Social Studies:

Harcourt Horizons – For first grade we did a little bit of everything for social studies. We didn’t have a specific curriculum to follow. I like the idea of having it all in one place when I want it, but being able to branch out when we are feeling adventurous. I’ve heard good things about this one so I may consider it for our 2nd grade studies.

 

What are your favorite curriculum programs to use? Do you buy specific and structured programs or do you use other resources? Please share your favorites (and your least favorites)!

Summer + Giveaway = Best Summer Ever!

summer giveaway

I have a lot to be excited about right now. A – It’s summer vacation! Today is our last day of school and I look forward to spending time unhurried and unplanned. B – I found a great character building activity book that I love and the kids love, so we’re going to add those activities into our days when we’re hanging out at home with nothing to do. C – I’ve got a giveaway going on for some of the fun activity books I sell as an Usborne Books & More Independent Consultant. I wanted to be sure to tell you about the giveaway with plenty of time to enter. If you win, you’ll get 3 activity books – Optical Illusions Activity Book, What Shall I Draw?, Awesome Doodle Pad – and a set of Brain Games wipe-clean reusable flash cards. The books are super fun and perfect for introducing to the kids when they start complaining that they have nothing to do. To enter the giveaway visit Dandelion Moms here.

Yes, I am excited about not having to plan for lessons every day, but we are a learning house and we will continue to add educational elements to our days. One thing we will be doing is continuing with our character building activity book. Daily Character Education Activities (affiliate link) has 180 lessons that focus on citizenship, compassion, fairness, honesty, respect, responsibility, self-discipline, integrity, trustworthiness, and perseverance. This week we talked about how being a good citizen means respecting all creatures – including animals. We talked about how we can help the animals around us, and how we can respect their space. We are also learning a song that is included in the book about character and the kids really enjoy learning the new verses every week.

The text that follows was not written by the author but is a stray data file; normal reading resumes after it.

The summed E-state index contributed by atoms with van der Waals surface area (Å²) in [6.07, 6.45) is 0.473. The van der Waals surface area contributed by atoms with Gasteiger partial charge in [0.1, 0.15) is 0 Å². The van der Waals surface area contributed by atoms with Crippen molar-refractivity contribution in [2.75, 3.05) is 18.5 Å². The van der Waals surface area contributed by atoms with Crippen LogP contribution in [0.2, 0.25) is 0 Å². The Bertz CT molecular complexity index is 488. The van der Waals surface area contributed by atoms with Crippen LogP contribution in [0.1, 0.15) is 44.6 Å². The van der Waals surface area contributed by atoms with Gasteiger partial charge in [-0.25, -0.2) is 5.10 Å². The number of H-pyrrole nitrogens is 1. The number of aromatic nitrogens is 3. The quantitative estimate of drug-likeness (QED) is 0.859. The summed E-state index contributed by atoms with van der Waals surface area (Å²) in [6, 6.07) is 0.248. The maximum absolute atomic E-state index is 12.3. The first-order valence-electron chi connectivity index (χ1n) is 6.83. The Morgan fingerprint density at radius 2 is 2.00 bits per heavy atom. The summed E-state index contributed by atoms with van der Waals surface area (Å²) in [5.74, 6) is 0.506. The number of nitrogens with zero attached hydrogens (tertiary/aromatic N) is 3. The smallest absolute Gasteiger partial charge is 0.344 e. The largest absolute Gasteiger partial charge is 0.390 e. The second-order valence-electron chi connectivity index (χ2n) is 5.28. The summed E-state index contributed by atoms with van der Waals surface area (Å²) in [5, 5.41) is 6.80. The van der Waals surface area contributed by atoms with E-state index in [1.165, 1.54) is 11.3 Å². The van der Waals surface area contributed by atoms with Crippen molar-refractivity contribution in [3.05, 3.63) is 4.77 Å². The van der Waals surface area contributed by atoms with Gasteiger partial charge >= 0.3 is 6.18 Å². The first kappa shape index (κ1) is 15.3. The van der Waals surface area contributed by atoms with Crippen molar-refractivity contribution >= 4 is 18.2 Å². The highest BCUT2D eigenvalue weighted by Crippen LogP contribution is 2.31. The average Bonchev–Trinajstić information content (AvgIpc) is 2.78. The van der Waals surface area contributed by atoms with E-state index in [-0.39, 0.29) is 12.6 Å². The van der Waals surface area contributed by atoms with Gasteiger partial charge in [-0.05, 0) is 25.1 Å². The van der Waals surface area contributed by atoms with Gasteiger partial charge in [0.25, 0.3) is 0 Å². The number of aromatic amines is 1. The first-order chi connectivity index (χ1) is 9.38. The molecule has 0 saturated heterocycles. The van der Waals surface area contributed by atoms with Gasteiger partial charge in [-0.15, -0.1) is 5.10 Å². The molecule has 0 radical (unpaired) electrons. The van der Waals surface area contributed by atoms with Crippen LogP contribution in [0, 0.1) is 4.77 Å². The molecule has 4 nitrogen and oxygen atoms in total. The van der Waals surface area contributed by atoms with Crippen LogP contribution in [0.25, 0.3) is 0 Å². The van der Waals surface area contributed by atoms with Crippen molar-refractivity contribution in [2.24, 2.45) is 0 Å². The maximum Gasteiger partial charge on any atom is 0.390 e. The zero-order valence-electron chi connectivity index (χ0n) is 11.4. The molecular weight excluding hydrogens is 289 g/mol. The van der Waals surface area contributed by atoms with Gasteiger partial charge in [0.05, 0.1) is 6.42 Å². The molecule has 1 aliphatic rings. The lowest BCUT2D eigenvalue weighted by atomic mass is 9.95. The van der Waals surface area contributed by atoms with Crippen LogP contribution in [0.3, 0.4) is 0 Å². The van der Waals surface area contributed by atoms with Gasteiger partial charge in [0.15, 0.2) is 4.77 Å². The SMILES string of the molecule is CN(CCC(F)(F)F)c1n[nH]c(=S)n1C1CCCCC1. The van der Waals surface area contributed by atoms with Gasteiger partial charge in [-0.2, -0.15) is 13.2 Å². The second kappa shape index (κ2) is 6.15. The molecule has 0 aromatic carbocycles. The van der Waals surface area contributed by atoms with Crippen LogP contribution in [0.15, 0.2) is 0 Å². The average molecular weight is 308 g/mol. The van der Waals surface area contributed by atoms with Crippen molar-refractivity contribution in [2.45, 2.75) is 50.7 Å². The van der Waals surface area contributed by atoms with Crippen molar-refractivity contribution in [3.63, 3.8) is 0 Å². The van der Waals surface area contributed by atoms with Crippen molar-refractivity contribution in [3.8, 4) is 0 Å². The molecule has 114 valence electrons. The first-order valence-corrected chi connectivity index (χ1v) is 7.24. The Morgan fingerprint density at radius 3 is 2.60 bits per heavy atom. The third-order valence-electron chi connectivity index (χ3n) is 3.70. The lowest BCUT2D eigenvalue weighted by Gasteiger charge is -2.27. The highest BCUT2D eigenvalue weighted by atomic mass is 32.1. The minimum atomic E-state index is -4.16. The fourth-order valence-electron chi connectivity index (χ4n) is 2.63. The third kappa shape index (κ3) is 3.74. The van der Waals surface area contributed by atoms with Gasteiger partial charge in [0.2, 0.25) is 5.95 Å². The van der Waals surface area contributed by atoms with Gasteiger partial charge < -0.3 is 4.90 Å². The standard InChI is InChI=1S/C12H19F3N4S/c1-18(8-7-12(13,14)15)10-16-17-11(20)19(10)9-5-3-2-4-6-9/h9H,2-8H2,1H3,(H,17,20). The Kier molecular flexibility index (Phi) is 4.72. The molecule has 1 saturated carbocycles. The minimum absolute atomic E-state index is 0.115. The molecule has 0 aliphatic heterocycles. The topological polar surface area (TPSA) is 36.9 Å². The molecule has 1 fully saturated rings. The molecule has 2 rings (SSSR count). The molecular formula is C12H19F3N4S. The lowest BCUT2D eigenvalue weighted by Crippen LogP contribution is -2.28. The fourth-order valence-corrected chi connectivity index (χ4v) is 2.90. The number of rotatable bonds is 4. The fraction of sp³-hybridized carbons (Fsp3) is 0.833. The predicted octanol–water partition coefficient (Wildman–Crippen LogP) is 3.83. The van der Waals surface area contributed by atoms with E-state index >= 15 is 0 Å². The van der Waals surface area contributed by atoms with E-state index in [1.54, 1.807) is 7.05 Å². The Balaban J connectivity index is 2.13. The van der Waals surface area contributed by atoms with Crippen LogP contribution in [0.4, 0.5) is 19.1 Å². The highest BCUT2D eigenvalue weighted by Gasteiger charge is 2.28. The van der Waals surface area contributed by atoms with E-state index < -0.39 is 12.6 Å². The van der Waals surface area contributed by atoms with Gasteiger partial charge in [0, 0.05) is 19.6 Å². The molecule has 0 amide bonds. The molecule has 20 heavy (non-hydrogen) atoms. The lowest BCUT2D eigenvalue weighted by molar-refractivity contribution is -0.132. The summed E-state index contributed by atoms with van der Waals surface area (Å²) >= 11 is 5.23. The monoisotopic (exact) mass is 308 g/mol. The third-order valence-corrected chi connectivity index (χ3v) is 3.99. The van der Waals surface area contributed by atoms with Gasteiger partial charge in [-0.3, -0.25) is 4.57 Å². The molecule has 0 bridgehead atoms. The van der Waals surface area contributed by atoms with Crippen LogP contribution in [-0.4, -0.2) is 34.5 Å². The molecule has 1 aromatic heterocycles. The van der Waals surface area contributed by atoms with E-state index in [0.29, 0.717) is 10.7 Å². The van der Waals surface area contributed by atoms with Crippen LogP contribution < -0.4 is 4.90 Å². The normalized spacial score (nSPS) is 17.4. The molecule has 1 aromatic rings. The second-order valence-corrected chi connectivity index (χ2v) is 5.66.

daily character education activities

The book gives several ideas for making bird feeders including pretzel hangers, pine cone feeders, and apple treats, but we decided to try the cereal feeder. We took a long piece of yarn and strung it with Cheerios and hung it on our tree that is frequented by bird friends in the morning hours. This activity was great for both of my kids. My first grader still enjoys activities of this nature and it’s a good fine motor skill workout for both of them (ages 7 and 3). We didn’t spot any birds feeding from our cereal but both strings were empty the following day – I’m guessing from the opossum or rats that hide quietly in the tree. Either way, the kids were excited to see that their feeders had fed something.

 

cereal feeder

 

Happy summer! How do you plan to pass the time?

Countdown to Summer

countdown to summer

While some people are already into their summer vacation, we are still going, with just a a little more than a week left. We finished all of our curriculum that we purchased at the beginning of the year, and now we are reviewing a few of the things my first grader needs work on and doing deeper research into topics we are interested in. As the end of the year approaches, I decided I wanted to give my son an end of the year survey. He filled out a birthday questionnaire the other day and I loved his answers so I look forward to seeing what he has to say for this one. Here’s a copy of the questionnaire if you’d like to try it with your kids too.

End of the Year Questionnaire

In addition to review, we are doing some character building activities and we’ll be spending a lot of time outdoors to wrap up the year. Do you go full steam to the end of the year or do you wrap it up when you’ve covered all the bases? What do you like to do when you’ve used up all of your curriculum?

 

Also, here are a few free storytime apps available for iPad. I don’t have an iPad so I haven’t been able to try them out yet. Hopefully they’ll be available for android soon as well!

Bloomie & the Birthday Blunder   not without bear

 

 

Keep Your Kids Busy This Summer

summer book packs

We all look forward to summer vacation – or any vacation for that matter. But once the novelty wears off, we all hear the same thing from our kids: “I’m bored!”